SOS Children’s Villages supports individual children, young people and families so that they can thrive (photo: SOS Children’s Villages India).

With around 14 million inhabitants, Kolkata is one of the largest cities in the country. After Indian independence in 1947, the city suffered from economic decline and political unrest and was nicknamed "the dying city". Now, thanks mainly to the IT services sector, it has recovered and is considered the cultural capital of India. Kolkata is a city of stark contrasts, with British flair and a vibrant cultural scene on the one hand, and great poverty and population growth on the other.

Since 1977, SOS Children’s Villages has been supporting children, young people and families and advocating for their rights in Kolkata.

Premature deaths due to pollution

Children victims of pollution

Kolkata is severely affected by pollution. Due to population growth and an increase of economic activities, not only has the waste in the city increased, but also the water and air pollution. An estimated 50,000 people have been victims of premature death due to pollution. In addition, groundwater, the main source of drinking water, is declining due to population growth and is polluted by industrial sewage treatment. Children are particularly vulnerable to air, waste and water pollution, as they have a negative impact on their health and living conditions.

People in Kolkata live in slums

Children live in poor housing

Kolkata is growing rapidly. This is especially evident in the infrastructure, which can hardly keep up with the city’s growth. After Bangladesh's independence, the city opened its doors to millions of refugees from Bangladesh. As the city now has more than fourteen million inhabitants, many people who move to Kolkata in search of a better life and job opportunities end up in one of the slums on the outskirts of the city. These slums lack affordable housing, proper sanitation and clean drinking water. An estimated 1.5 million people in the city live in slums. Children are the most affected by the poverty prevailing in these slums and have no access to medical care and education.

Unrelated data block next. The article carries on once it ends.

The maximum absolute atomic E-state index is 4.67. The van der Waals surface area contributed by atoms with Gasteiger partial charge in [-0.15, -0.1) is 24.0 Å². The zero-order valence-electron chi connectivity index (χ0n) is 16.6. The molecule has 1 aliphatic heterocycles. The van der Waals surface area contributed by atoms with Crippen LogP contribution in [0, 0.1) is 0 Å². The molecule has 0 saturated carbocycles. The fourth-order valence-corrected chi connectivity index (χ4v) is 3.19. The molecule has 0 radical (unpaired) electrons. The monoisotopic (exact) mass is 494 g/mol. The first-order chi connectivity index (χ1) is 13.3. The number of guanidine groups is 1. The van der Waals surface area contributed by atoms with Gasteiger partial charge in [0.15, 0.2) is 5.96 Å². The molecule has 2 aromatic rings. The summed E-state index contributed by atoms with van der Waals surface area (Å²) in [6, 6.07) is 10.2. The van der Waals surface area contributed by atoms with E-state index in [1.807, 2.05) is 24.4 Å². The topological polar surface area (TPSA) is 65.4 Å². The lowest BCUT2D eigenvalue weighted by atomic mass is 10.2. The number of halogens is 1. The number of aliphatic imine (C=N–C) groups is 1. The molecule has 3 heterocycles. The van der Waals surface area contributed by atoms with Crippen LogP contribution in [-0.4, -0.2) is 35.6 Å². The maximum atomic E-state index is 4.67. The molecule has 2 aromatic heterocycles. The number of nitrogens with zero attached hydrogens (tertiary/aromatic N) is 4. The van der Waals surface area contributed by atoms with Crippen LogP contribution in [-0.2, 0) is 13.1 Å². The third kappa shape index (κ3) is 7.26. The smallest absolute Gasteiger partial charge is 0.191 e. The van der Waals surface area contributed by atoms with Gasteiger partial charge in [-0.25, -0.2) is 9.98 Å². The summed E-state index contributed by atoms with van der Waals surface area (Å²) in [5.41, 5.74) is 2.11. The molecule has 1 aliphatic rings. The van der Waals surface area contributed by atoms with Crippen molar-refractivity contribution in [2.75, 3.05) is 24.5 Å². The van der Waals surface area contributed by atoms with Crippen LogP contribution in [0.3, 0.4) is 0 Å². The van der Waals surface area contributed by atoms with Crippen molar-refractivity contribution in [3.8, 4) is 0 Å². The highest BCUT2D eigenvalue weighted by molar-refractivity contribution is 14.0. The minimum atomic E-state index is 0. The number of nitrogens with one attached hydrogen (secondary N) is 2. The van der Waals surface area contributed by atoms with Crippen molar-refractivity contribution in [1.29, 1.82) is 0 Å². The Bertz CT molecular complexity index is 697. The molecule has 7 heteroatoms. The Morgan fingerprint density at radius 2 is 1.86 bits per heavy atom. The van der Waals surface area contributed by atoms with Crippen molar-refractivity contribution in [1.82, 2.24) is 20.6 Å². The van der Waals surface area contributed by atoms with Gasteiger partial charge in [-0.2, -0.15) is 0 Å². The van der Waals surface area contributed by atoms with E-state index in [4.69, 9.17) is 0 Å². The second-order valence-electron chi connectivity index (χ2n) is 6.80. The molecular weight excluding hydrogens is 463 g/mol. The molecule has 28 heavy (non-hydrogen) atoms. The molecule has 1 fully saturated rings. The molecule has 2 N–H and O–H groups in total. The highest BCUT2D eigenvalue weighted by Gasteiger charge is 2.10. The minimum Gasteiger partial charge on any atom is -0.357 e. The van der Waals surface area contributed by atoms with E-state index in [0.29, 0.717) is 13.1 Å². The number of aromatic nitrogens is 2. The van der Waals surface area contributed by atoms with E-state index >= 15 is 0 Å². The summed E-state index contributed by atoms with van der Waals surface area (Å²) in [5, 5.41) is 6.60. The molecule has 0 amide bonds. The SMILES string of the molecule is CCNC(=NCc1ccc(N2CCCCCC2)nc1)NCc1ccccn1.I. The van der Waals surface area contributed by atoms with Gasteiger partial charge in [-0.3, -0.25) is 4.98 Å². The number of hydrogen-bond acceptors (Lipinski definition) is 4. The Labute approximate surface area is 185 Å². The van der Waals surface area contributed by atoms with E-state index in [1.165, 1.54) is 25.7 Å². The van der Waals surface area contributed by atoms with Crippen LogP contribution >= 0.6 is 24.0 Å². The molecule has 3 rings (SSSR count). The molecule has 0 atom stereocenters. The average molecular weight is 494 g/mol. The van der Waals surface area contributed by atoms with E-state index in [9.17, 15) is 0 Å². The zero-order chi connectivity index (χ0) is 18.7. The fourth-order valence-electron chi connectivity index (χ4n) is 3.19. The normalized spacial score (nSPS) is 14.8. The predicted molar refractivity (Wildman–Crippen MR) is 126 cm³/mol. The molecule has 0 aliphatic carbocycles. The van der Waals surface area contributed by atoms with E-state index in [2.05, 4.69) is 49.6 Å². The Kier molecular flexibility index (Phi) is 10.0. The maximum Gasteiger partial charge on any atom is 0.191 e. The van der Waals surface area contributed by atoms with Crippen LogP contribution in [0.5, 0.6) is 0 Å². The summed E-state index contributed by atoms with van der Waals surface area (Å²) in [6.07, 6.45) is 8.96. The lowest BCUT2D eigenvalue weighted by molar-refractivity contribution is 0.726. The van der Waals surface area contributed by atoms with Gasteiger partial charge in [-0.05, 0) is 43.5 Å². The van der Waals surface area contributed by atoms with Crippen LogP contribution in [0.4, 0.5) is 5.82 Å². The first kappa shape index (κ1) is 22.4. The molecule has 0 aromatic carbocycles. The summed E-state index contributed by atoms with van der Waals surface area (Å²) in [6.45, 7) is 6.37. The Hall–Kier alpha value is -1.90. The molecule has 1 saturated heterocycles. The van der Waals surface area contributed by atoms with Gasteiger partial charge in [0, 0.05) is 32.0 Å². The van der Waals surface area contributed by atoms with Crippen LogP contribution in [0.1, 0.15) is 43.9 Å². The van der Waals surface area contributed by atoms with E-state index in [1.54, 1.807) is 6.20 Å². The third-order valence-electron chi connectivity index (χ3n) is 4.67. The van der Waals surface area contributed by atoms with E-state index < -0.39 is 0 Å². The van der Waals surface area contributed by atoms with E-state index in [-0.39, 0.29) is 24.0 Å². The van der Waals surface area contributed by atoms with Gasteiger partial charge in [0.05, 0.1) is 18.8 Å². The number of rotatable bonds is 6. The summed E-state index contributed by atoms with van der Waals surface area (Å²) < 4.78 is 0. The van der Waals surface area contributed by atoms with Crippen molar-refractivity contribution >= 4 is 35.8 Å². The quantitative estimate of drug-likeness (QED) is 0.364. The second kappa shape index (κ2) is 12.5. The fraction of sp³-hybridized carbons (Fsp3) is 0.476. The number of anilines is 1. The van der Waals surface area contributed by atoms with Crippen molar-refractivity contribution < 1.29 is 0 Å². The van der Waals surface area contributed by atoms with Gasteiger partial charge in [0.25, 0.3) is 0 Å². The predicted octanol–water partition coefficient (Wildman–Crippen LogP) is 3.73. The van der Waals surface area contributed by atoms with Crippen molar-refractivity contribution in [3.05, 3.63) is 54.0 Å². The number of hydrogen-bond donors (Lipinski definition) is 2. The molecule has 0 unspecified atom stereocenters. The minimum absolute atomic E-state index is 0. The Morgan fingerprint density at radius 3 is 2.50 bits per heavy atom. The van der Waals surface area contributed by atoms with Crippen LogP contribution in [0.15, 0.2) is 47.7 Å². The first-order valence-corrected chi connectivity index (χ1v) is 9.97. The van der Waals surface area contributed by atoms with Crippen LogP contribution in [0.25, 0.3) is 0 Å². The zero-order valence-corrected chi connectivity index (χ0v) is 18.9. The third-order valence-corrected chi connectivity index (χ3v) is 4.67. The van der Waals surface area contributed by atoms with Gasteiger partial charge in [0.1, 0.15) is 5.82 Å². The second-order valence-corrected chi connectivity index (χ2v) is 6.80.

Your support makes a difference for children in Kolkata

SOS Children’s Villages works with local partners and communities to offer a wide range of support that is adapted to the local context. We always work in the best interest of the children, young people and families.
Can stay together
Children and young people
Grow up in our care
Young people
Are supported on their way to independence
Brothers and sisters proudly displaying their medals and cups they won together at a sports festival. Siblings grow up together and develop bonds that often last a lifetime (photo: SOS Children’s Villages India).

How your support helps in Kolkata

Strengthening families and communities
When parents face hardships, they can sometimes struggle to give children the care they need. SOS Children’s Villages works with local partners and communities. Each family needs different support so that they can stay together. This support can include workshops on parenting and children’s rights. We also run training so that parents can get the skills they need to get a job or start their own businesses. Likewise, we ensure that children can get medical help and go to school.
Caring for children who cannot live with their families
Some children cannot stay with their families, even with additional support. When this happens, they can find a new home in SOS Children’s Villages. Here the children can build safe and lasting relationships. All the children in our care have access to education and healthcare. Wherever possible, we work closely with the children’s family of origin. If children can return to live with their families, we help them adapt to this change.
Supporting young people to become independent
To help young people become confident and independent, our local team works closely with each young person to develop a plan for their future. We support young people and also help them prepare for the labour market and increase their employment prospects. For example, young people can attend workshops and trainings run by SOS Children’s Villages. They also improve their skills through taking part in different projects with local mentors and businesses.